1-The command “network 192.168.12.0 0.0.0.255” on R1 means that we need to enable the EIGRP on the interface(s) that has/have an IP address fall in the range (192.168.12.0 – 192.168.12.255), but how we know this ? The value “0.0.0.255” represents the wild card mask of  “192.168.12.0” that is the inverse of the subnet mask, at which if we need to know the subnet mask, simply we can subtract the wild card mask from “255.255.255.255”, this means that the subnet mask = 255.255.255.255 – 0.0.0.255 = 255.255.255.0 (/24), but in reality the wild card mask is used to indicate what is the exact IP addresses we need to match, at which the value “0” in the wild card mask means “match this specific bit”, while the value “1” means “don’t care”. Here R1 has an IP address “192.168.12.1”, so when we issued the command “network 192.168.12.0 0.0.0.255” on R1, it will search for any interface that has an IP address within the range (192.168.12.0 – 192.168.12.255), here we can see that the first three octets of this IP addresses range are the same (192.168.12) why ?? as the first three octets of the wild card mask are “0” in decimal or “00000000” in binary, this means that the first three octets of the IP address that we need to check should match the first three octets of “192.168.12.0” that we mentioned in the “network” command, this means that the first three octets of the IP address that we need to check should be  “192.168.0”, while the fourth (last) octet in this IP address can be any value from 0 to 255 (i.e 0, 1, 2, 3, …. , 253, 254 or 255) why ?? as the fourth (last) octet in the wild card mask is “255” in decimal or “11111111” in binary, which means that the fourth (last) octet in the IP address that we need to check can be any value as the corresponding bits of this last octet in the wild card mask are “1s” which means “don’t care”, so the IP address “192.168.12.1” of the interface “Eth0/0” match, hence R1 will enable the EIGRP on the interface “Eth0/1” as the IP address “192.168.12.1” match the network command “192.168.12.0 0.0.0.255”.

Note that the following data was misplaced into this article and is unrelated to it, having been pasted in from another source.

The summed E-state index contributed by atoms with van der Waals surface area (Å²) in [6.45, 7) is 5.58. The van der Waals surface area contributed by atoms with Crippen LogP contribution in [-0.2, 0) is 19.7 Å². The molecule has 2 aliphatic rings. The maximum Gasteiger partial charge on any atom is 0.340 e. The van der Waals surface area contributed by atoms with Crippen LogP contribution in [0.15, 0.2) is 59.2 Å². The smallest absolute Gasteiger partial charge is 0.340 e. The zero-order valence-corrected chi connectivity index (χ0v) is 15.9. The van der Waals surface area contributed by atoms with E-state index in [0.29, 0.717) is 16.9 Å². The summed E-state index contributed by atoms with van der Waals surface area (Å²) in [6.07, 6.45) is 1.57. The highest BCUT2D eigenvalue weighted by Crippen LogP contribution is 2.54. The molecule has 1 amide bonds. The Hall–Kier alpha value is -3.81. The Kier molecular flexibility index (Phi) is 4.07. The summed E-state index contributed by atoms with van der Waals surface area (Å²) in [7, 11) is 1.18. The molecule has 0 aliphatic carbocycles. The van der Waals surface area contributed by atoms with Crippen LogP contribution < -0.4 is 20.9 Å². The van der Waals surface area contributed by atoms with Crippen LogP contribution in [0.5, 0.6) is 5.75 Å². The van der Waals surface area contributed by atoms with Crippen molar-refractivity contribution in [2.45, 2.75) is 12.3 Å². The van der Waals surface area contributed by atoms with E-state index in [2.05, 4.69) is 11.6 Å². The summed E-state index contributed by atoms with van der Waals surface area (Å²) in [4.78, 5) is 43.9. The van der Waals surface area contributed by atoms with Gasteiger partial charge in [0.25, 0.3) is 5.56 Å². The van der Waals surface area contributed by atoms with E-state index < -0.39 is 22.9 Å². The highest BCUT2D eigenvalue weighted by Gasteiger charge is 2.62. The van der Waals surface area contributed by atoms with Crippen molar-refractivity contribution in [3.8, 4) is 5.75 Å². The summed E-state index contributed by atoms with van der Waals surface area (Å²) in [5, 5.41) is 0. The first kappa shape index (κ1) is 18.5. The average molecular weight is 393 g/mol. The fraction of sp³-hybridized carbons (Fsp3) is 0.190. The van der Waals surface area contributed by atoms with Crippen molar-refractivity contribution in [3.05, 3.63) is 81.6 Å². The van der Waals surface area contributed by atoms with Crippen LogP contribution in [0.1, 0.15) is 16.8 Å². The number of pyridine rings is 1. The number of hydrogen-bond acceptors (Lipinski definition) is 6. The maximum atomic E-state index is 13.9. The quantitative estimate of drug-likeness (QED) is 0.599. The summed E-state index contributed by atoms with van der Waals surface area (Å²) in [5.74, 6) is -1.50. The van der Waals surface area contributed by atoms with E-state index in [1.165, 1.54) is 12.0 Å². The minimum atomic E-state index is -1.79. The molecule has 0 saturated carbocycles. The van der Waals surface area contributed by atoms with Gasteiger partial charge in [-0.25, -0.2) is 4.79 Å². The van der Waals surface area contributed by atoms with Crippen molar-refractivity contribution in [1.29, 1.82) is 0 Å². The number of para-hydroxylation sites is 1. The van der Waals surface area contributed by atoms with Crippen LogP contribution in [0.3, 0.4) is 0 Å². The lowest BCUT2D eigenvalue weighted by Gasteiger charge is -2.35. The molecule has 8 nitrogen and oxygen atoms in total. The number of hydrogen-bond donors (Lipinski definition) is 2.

2-The command “network 1.1.1.1 0.0.0.0” on R1 means that we need to enable the EIGRP on the interface(s) that has/have an IP address fall in the range (1.1.1.1 – 1.1.1.1), this means that it will search for an interface that has an exact IP address of “1.1.1.1”, so R1 will enable the EIGRP on the interface “Loopback0” as the IP address “1.1.1.1” match the network command “network 1.1.1.1 0.0.0.0”.
3-The same concept is applicable for both R2 and R3, at which R2 will enable the EIGRP on the interfaces “Eth0/0”, “Eth0/1” and “Loopback0”, and R3 will enable the EIGRP on the interfaces “Eth0/1” and “Loopback0”.

4-Once the EIGRP is enabled on the proper interface(s), the router will start the EIGRP operation on those interfaces and send the EIGRP hello message out those interfaces to form an EIGRP adjacency with any connected EIGRP-speaking routers, this means that R1 will send EIGRP hello message out Eth0/0 and Loopback0, R2 will send EIGRP hello message out Eth0/0, Eth0/1 and Loopback0 and R3 will send EIGRP hello message out Eth0/1 and Loopback0.

As mentioned before, R1 and R2 will form an EIGRP adjacency on Eth0/0,  R2 and R3 will form an EIGRP adjacency on Eth0/1.